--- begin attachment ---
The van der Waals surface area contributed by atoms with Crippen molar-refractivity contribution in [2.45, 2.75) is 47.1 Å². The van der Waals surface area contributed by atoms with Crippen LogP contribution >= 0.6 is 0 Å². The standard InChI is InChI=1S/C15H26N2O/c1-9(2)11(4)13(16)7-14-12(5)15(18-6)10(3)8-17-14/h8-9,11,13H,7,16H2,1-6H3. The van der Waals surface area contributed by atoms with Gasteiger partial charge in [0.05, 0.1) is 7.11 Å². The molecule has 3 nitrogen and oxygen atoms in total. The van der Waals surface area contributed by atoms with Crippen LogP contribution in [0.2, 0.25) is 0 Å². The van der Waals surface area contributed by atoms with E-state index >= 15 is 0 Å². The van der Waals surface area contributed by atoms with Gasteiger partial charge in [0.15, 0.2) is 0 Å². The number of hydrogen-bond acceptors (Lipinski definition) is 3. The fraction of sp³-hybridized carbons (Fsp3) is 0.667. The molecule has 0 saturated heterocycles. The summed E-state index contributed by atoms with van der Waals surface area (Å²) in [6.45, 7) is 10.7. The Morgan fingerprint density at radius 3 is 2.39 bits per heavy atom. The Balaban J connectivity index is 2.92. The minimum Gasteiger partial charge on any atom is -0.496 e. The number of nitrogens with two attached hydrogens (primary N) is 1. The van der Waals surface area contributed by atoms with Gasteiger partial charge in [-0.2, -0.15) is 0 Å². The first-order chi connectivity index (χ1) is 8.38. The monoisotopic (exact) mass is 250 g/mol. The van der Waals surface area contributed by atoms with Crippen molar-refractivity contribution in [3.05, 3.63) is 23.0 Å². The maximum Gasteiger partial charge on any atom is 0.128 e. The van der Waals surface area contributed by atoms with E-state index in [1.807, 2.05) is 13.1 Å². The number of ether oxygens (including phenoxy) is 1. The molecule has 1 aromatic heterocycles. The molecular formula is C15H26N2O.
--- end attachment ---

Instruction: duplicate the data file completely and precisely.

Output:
The van der Waals surface area contributed by atoms with Crippen molar-refractivity contribution in [2.45, 2.75) is 47.1 Å². The van der Waals surface area contributed by atoms with Crippen LogP contribution >= 0.6 is 0 Å². The standard InChI is InChI=1S/C15H26N2O/c1-9(2)11(4)13(16)7-14-12(5)15(18-6)10(3)8-17-14/h8-9,11,13H,7,16H2,1-6H3. The van der Waals surface area contributed by atoms with Gasteiger partial charge in [0.05, 0.1) is 7.11 Å². The molecule has 3 nitrogen and oxygen atoms in total. The van der Waals surface area contributed by atoms with Crippen LogP contribution in [0.2, 0.25) is 0 Å². The van der Waals surface area contributed by atoms with E-state index >= 15 is 0 Å². The van der Waals surface area contributed by atoms with Gasteiger partial charge in [0.15, 0.2) is 0 Å². The number of hydrogen-bond acceptors (Lipinski definition) is 3. The fraction of sp³-hybridized carbons (Fsp3) is 0.667. The molecule has 0 saturated heterocycles. The summed E-state index contributed by atoms with van der Waals surface area (Å²) in [6.45, 7) is 10.7. The Morgan fingerprint density at radius 3 is 2.39 bits per heavy atom. The Balaban J connectivity index is 2.92. The minimum Gasteiger partial charge on any atom is -0.496 e. The number of nitrogens with two attached hydrogens (primary N) is 1. The van der Waals surface area contributed by atoms with Gasteiger partial charge in [-0.2, -0.15) is 0 Å². The first-order chi connectivity index (χ1) is 8.38. The monoisotopic (exact) mass is 250 g/mol. The van der Waals surface area contributed by atoms with Crippen molar-refractivity contribution in [3.05, 3.63) is 23.0 Å². The maximum Gasteiger partial charge on any atom is 0.128 e. The van der Waals surface area contributed by atoms with E-state index in [1.807, 2.05) is 13.1 Å². The number of ether oxygens (including phenoxy) is 1. The molecule has 1 aromatic heterocycles. The molecular formula is C15H26N2O.